Progress 57%
Head direction
Nouns decline according to...
Case Number
Definiteness Gender
Verbs conjugate according to...
Voice Mood
Person Number
Tense Aspect

General information[]

In the year 1066, at the time of the Norman Conquest, one family decided to flee Britain. This family was made up of a man and woman who had been high in the English society along with their three young children, and the man knew how to read and write. Because of this, they took the few books they owned with them: a copy of the Bible in Latin and a book in Old English which included The Fight at FinnsburhThe Wife's LamentThe Husband's Message, and The Dream of the Rood. The family set out in a small boat to travel across the ocean to some uncharted land where they could live in peace, and eventually landed on an island in the middle of the Pacific Ocean. They found that this island had all that they needed: space to build a house and plant fields with the seeds they had brought with them, edible plants, sheep and goats, and plenty of space to expand. There were other inhabitants, but they lived in a small village on the opposite side of the island and did not mind the newcomers. The family lived in peace for many years, and when their four children (one of whom had been born on the island) were twelve, fifteen, seventeen, and twenty years old, the mother and father died.

It was at this time, as well, that another family of political refugees found the island, this time from what would later become Portugal. War had reached the home of this family, and they hoped to find a place in which to raise their children in peace. Thus, they left with their children in a boat, hoping to land in some inhabitable place. The four children of the original set of refugees greeted the newcomers warmly, and invited them to build a home near their own. The family accepted the offer, and they began to have a community. The new family was composed of a mother and father, both around thirty-five years old, and their three children, one of whom was eight years old and the other two of whom were thirteen. Their mother, surprisingly, was pregnant at that time with one more child. When that child was born, the mother died in child birth and the English refugees offered to help raise the child.

The children in the new family set out after a while to explore the rest of the island, and met some members of the native community which inhabited the other side of the island. They soon learned that many of the elders in that community had been wiped out by the same disease which had killed the parents of their new friends, and those who were left would welcome joining forces between the two communities. Indeed, since they had already been a very small community, made up of just three families, there were only eight of them left who were over the age of twelve--the age at which they came of age. These eight followed the twins back to their home and met the two families that lived there, and decided to move their community across the island to join the others.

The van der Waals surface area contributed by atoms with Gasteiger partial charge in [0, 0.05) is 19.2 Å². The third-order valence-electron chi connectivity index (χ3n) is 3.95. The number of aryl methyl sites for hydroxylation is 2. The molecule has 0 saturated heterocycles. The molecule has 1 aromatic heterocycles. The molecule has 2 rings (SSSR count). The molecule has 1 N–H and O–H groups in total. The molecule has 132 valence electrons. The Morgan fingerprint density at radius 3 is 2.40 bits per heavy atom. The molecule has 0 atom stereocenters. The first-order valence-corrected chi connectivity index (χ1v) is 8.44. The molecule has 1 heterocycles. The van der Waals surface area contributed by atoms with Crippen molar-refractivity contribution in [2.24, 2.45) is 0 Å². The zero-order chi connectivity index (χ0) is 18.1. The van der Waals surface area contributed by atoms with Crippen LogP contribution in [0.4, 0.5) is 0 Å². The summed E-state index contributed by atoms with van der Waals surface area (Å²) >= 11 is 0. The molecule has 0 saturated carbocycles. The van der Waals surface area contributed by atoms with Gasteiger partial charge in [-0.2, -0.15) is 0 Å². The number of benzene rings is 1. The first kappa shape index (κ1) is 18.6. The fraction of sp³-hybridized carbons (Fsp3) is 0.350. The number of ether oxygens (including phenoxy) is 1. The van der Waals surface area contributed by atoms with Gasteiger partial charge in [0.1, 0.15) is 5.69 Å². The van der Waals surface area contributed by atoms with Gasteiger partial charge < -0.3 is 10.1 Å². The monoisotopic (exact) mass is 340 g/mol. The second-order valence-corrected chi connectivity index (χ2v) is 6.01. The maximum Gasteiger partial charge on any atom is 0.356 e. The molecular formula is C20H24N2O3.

The mix of these three families, British, Portugese, and Pandori, was the beginning of the Lemari people. Their elders and parents had all died--for the last remaining parent in the Portugese family died soon thereafter--and it was up to the young people and few children who remained to rebuild their lives. They worked together, and as they worked their languages mixed and created a fourth language, mixing English, Portugese, and Pandori. Their language, which they called Lemari like themselves, was named from their word for peace or alliance against the outside forces that threatened to drive them to extinction. They used the texts which the British immigrants had brought with them and their writing system to form the basis of their own writing and their own stories. Their mythology came as a mix of these texts and the stories of the Pandori, since the Portugese children were not old enough to have learned much of their native mythology. The structure of the language was largely influenced by the structure of the Pandori language, since it had the largest number of speakers in the original group, although it also incorporated elements of Portugese and English language structures. Portugese and Latin had an equal amount of influence in vocabulary and morphology to that of the other languages.

It has now been nearly two hundred years since the founding of this community, and they have become strong once more. Some people have followed in the wandering and sea-faring traditions of their ancestors and left to explore new lands, but most have stayed in their island, since it is a large island and has many resources available. They live in villages made up of a few families each, scattered through the island, and grow corn, wheat, and beans in their fields. They also keep flocks of sheep, gather the local edible plants, and hunt animals native to their land. Each village has its elder, and the elders from the different villages meet often to discuss issues of governance, land use, and any other disagreements which have arisen. Occasionally they must have an arbiter, and in these situations the elder from the original community settles their disagreements.



Bilabial Labio-dental Dental Alveolar Post-alveolar Retroflex Palatal Velar Uvular Pharyngeal Epiglottal Glottal
Nasal m n
Plosive p/b t/d
Flap or tap
Lateral fric.
Lateral app.
Lateral flap


Front Near-front Central Near-back Back


The Lemari alphabet is based in large part on the Latin alphabet, although it includes a few letter forms unique unto itself.



Gender Cases Numbers Tenses Persons Moods Voices Aspects
Verb No No Yes Yes Yes Yes No No
Nouns Yes Yes Yes No No No No No
Adjectives Yes Yes Yes No No No No No
Numbers Yes Yes Yes No No No No No
Participles No No No No No No No No
Adverb Yes Yes Yes Yes Yes Yes No No
Pronouns Yes Yes Yes No No No No No